Seeing as Moog staked out iOS territory with its Animoog, Model 15, and Filtatron apps years ago, it was always a bit surprising that Moog didn’t join the Minimoog app melee. After all, there are at least two Mini-centric iOS synths currently available, and both are quite popular with iPad-based producers.
So, before we get into the nuances of the official Moog Minimoog Model D app, let’s get this out of the way: It’s the best of the pack.
Like Moog’s other apps, the interface is cleaner and more detailed than many iOS synths. While the knobs are a bit smaller, they’re still easy to quickly manipulate. And thanks to the instantly customizable MIDI mappings, they are a breeze to configure with nearly any controller.
Amenities abound, with AUv3, IAA, and Audiobus compatibility, as well as Ableton Link for syncing its arpeggiator and delay. As a result, the Minimoog Model D app integrates beautifully with any iPad music rig.
As for the synth itself, it’s a Model D through and through. Aside from an extra LFO (the same found on their recent hardware reissue) and built-in effects, the synthesis tools are faithful to the original, which makes whipping up patches a breeze thanks to its iconic design: three oscillators, noise generator, ladder filter, and dedicated envelopes for filter and amp.
I compared the filter to my Slim Phatty and it was astonishingly close, especially in the “juicy resonance” department. You can even replicate the iconic feedback effect by simply cranking the external input knob in the mixer section—a common trick for savvy users—and this also interacts authentically with the main volume knob. There are a couple of simple customization options on the settings page that will let you switch envelope curves and select between monophonic triggering and polyphonic modes, but that’s it. And if you are going for an authentic Minimoog sound, that is all you’ll need.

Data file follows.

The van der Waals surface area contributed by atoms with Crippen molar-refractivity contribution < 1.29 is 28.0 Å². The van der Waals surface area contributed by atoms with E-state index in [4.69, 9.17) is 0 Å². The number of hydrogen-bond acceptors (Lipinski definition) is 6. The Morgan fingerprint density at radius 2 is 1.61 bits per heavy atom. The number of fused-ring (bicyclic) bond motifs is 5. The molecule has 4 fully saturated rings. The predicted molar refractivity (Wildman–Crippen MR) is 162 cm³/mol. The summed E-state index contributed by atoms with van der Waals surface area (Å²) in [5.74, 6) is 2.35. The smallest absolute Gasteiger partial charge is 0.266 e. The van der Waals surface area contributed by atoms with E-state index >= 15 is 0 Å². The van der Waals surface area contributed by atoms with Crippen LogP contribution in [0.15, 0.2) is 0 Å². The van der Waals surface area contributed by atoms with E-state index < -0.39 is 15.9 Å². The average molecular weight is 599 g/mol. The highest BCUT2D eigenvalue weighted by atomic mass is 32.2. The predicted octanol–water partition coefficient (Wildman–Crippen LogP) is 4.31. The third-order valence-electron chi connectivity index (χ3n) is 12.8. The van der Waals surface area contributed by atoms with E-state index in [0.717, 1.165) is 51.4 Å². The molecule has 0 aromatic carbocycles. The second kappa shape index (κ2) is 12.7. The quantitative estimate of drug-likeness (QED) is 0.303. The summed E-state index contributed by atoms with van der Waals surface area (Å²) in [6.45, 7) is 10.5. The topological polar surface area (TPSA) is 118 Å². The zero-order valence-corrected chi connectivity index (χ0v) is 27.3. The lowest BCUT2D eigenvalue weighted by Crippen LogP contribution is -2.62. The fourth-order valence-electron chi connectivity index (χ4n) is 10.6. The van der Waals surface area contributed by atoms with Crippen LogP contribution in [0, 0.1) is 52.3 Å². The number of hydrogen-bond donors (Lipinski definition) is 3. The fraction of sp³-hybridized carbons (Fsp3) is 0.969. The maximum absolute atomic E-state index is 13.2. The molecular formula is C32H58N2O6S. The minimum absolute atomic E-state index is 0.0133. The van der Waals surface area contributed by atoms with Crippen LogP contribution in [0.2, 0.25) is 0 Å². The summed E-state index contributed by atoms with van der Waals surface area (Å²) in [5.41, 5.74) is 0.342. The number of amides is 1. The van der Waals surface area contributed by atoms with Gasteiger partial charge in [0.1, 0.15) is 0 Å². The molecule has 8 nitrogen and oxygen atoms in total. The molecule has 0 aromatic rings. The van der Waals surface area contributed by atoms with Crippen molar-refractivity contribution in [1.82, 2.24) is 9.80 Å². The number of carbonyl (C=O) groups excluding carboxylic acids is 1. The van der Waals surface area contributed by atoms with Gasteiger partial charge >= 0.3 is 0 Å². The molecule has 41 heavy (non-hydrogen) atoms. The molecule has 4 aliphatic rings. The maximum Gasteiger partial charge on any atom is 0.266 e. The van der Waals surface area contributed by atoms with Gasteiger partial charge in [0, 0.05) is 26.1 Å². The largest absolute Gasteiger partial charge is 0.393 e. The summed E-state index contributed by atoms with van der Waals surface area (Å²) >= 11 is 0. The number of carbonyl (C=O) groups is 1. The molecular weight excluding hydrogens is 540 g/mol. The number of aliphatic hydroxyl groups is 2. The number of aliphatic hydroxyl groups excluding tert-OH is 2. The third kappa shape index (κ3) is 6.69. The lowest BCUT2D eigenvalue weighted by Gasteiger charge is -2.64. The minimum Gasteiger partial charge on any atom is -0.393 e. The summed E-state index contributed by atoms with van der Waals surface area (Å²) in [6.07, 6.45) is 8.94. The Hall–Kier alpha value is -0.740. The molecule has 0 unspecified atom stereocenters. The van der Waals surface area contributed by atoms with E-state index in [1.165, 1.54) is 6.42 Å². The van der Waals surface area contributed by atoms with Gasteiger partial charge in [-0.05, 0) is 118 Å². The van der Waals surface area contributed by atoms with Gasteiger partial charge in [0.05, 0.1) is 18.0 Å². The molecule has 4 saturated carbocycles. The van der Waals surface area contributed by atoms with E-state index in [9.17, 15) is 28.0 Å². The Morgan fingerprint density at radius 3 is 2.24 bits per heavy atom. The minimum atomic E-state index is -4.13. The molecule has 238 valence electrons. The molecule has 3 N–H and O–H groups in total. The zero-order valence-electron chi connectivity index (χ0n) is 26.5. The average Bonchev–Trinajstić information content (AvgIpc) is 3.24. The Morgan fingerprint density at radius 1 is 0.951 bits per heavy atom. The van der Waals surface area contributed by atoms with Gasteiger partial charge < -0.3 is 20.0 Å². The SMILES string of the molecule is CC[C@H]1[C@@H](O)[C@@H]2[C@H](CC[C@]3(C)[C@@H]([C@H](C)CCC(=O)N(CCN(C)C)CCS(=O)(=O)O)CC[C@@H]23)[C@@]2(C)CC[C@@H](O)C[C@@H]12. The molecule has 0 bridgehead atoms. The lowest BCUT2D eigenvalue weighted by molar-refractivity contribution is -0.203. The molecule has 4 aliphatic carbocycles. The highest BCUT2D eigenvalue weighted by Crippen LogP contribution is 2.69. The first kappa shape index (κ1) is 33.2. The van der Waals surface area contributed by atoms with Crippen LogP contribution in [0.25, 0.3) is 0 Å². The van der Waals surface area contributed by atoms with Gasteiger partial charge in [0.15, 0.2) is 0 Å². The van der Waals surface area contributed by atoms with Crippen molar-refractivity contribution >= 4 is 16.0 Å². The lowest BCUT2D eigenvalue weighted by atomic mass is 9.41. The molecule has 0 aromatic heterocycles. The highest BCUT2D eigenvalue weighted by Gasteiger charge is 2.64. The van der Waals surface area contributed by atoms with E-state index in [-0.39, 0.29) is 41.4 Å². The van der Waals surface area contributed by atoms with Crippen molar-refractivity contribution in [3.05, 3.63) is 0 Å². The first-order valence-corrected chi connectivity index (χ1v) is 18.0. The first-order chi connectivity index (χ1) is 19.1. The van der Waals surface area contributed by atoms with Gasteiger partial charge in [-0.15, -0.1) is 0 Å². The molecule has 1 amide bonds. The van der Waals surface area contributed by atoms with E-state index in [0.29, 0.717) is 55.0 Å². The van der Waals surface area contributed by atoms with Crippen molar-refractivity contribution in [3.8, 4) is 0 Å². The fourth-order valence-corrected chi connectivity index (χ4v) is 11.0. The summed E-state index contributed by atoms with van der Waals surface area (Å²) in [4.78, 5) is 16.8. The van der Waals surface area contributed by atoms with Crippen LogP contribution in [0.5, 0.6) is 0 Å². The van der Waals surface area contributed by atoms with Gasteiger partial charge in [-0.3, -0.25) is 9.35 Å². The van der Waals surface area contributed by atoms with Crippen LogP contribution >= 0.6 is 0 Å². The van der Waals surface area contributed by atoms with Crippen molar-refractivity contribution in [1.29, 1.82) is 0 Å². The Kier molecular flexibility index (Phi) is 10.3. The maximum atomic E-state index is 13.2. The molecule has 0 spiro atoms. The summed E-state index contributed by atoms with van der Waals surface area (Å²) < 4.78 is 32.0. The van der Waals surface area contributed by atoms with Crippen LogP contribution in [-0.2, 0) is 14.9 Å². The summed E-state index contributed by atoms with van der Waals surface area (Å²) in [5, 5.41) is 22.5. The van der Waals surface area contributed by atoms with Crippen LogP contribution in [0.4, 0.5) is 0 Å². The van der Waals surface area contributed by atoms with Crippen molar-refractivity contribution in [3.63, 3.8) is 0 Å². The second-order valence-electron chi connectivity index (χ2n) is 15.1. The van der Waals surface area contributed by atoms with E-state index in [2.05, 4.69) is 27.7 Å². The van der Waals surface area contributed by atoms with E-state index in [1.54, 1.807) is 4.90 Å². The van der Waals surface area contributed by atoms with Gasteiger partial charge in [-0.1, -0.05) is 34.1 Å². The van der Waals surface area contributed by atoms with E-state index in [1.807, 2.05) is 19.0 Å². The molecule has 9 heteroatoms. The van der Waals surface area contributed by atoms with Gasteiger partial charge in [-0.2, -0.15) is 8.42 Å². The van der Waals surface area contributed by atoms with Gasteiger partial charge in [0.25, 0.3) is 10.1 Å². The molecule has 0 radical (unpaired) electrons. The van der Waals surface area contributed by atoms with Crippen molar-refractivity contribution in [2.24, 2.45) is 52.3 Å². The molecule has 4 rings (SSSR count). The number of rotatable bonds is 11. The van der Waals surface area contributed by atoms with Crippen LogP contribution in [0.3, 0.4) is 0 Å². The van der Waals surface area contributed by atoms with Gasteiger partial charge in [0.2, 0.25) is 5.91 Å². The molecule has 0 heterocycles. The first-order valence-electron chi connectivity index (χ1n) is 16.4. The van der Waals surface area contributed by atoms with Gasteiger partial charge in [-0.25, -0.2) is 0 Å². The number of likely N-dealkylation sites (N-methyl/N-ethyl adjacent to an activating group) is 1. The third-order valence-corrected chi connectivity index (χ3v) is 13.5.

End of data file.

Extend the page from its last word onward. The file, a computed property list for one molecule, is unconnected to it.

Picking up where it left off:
The effects processors strongly evoke the Moogerfooger pedals and slide down gracefully from the top of the interface. In addition to the arpeggiator, there’s a delay, an audio-based loop recorder, and a Bender module. The delay can be synced (great for Link users) and offers ridiculously long times suitable for psychedelic artists, in addition to room-like slapback tricks.
Inspired by the Cluster Flux, the Bender is essentially a chorus/flanger, but with a wider range of delay times than either effect, making it useful for more exotic modulated processing. The Looper includes an overdub option and an embedded Share button that lets you send audio files via nearly any iOS method, including direct app transfer, mail, and even messages!
If you’re already familiar with subtractive synthesis, it’s tough to get confused about the Model D’s feature, which is a big reason it was such a huge success in the first place. But if you’re a newcomer, the app includes one of the best manuals I’ve ever encountered in a product. As a college professor, I’d happily recommend this to my students for grasping the essentials of analog synthesis.
While it’s no exaggeration to say that our market may have finally reached “peak-Minimoog” with all of the hardware and software options currently available, in the iOS universe there’s no longer a contest. This is the Model D you’ve waited for.
State-of-the-art Minimoog emulation. Integrated effects, arpeggiator, and looper. Four-voice polyphonic. iOS compatibility includes Ableton Link.
Additional LFO offers only triangle and square waveforms.
Francis Preve has been designing synthesizer presets professionally since 2000. Check out his Scapes project at francispreve.com.